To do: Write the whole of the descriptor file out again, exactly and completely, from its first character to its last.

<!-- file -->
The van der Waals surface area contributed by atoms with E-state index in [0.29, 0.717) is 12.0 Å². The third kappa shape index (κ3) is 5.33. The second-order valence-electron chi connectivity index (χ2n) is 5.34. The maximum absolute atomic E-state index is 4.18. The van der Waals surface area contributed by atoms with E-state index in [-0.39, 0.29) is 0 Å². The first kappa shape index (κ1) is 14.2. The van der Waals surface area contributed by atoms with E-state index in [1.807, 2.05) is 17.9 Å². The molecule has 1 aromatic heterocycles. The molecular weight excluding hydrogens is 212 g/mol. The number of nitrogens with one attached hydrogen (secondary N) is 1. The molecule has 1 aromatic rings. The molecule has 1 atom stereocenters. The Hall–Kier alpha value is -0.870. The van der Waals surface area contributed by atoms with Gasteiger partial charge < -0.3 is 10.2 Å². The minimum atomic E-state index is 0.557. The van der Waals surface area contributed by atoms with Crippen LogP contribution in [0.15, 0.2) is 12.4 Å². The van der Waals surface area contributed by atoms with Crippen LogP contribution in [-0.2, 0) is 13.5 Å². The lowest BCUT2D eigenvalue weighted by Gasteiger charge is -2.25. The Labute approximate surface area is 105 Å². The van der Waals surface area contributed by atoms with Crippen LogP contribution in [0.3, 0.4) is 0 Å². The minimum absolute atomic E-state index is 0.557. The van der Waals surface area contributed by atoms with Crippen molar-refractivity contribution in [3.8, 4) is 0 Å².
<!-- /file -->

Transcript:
The van der Waals surface area contributed by atoms with E-state index in [0.29, 0.717) is 12.0 Å². The third kappa shape index (κ3) is 5.33. The second-order valence-electron chi connectivity index (χ2n) is 5.34. The maximum absolute atomic E-state index is 4.18. The van der Waals surface area contributed by atoms with E-state index in [-0.39, 0.29) is 0 Å². The first kappa shape index (κ1) is 14.2. The van der Waals surface area contributed by atoms with E-state index in [1.807, 2.05) is 17.9 Å². The molecule has 1 aromatic heterocycles. The molecular weight excluding hydrogens is 212 g/mol. The number of nitrogens with one attached hydrogen (secondary N) is 1. The molecule has 1 aromatic rings. The molecule has 1 atom stereocenters. The Hall–Kier alpha value is -0.870. The van der Waals surface area contributed by atoms with Gasteiger partial charge < -0.3 is 10.2 Å². The minimum atomic E-state index is 0.557. The van der Waals surface area contributed by atoms with Crippen LogP contribution in [0.15, 0.2) is 12.4 Å². The van der Waals surface area contributed by atoms with Crippen LogP contribution in [-0.2, 0) is 13.5 Å². The lowest BCUT2D eigenvalue weighted by Gasteiger charge is -2.25. The Labute approximate surface area is 105 Å². The van der Waals surface area contributed by atoms with Crippen LogP contribution in [0.3, 0.4) is 0 Å². The minimum absolute atomic E-state index is 0.557. The van der Waals surface area contributed by atoms with Crippen molar-refractivity contribution in [3.8, 4) is 0 Å².